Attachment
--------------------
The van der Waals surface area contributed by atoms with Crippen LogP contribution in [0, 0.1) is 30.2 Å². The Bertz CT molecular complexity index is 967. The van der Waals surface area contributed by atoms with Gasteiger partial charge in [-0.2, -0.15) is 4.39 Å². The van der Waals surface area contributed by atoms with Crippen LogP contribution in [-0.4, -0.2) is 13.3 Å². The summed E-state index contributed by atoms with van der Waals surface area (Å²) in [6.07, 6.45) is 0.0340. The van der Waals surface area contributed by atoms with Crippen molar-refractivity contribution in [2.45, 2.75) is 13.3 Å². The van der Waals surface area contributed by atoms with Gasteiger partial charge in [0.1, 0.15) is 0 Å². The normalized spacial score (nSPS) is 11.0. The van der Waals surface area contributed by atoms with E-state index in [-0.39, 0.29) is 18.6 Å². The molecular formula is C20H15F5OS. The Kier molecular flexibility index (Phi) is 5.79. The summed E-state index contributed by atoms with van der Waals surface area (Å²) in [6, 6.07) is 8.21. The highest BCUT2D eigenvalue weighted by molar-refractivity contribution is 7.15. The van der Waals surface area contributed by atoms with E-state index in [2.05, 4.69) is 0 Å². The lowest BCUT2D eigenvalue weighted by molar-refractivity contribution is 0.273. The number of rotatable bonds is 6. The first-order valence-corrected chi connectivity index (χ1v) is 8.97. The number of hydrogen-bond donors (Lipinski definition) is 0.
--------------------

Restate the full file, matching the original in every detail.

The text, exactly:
The van der Waals surface area contributed by atoms with Crippen LogP contribution in [0, 0.1) is 30.2 Å². The Bertz CT molecular complexity index is 967. The van der Waals surface area contributed by atoms with Gasteiger partial charge in [-0.2, -0.15) is 4.39 Å². The van der Waals surface area contributed by atoms with Crippen LogP contribution in [-0.4, -0.2) is 13.3 Å². The summed E-state index contributed by atoms with van der Waals surface area (Å²) in [6.07, 6.45) is 0.0340. The van der Waals surface area contributed by atoms with Crippen molar-refractivity contribution in [2.45, 2.75) is 13.3 Å². The van der Waals surface area contributed by atoms with Gasteiger partial charge in [0.1, 0.15) is 0 Å². The normalized spacial score (nSPS) is 11.0. The van der Waals surface area contributed by atoms with E-state index in [-0.39, 0.29) is 18.6 Å². The molecular formula is C20H15F5OS. The Kier molecular flexibility index (Phi) is 5.79. The summed E-state index contributed by atoms with van der Waals surface area (Å²) in [6, 6.07) is 8.21. The highest BCUT2D eigenvalue weighted by molar-refractivity contribution is 7.15. The van der Waals surface area contributed by atoms with E-state index in [2.05, 4.69) is 0 Å². The lowest BCUT2D eigenvalue weighted by molar-refractivity contribution is 0.273. The number of rotatable bonds is 6. The first-order valence-corrected chi connectivity index (χ1v) is 8.97. The number of hydrogen-bond donors (Lipinski definition) is 0.